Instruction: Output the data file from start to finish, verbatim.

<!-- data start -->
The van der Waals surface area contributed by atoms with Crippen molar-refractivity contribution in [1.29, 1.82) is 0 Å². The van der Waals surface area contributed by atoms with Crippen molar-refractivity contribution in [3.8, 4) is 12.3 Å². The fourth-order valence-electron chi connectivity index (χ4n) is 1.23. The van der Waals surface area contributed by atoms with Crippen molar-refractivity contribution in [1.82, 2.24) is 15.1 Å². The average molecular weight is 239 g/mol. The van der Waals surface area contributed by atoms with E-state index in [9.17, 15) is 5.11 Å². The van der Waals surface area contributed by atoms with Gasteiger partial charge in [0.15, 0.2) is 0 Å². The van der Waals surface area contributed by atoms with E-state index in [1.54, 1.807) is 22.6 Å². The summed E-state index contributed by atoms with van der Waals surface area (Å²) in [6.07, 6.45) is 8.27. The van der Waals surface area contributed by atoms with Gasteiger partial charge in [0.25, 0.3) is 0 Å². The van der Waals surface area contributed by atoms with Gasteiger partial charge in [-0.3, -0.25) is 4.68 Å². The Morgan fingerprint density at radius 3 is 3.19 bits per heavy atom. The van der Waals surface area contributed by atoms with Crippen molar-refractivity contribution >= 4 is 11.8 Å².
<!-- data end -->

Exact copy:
The van der Waals surface area contributed by atoms with Crippen molar-refractivity contribution in [1.29, 1.82) is 0 Å². The van der Waals surface area contributed by atoms with Crippen molar-refractivity contribution in [3.8, 4) is 12.3 Å². The fourth-order valence-electron chi connectivity index (χ4n) is 1.23. The van der Waals surface area contributed by atoms with Crippen molar-refractivity contribution in [1.82, 2.24) is 15.1 Å². The average molecular weight is 239 g/mol. The van der Waals surface area contributed by atoms with E-state index in [9.17, 15) is 5.11 Å². The van der Waals surface area contributed by atoms with Gasteiger partial charge in [0.15, 0.2) is 0 Å². The van der Waals surface area contributed by atoms with E-state index in [1.54, 1.807) is 22.6 Å². The summed E-state index contributed by atoms with van der Waals surface area (Å²) in [6.07, 6.45) is 8.27. The van der Waals surface area contributed by atoms with Gasteiger partial charge in [0.25, 0.3) is 0 Å². The van der Waals surface area contributed by atoms with Gasteiger partial charge in [-0.3, -0.25) is 4.68 Å². The Morgan fingerprint density at radius 3 is 3.19 bits per heavy atom. The van der Waals surface area contributed by atoms with Crippen molar-refractivity contribution >= 4 is 11.8 Å².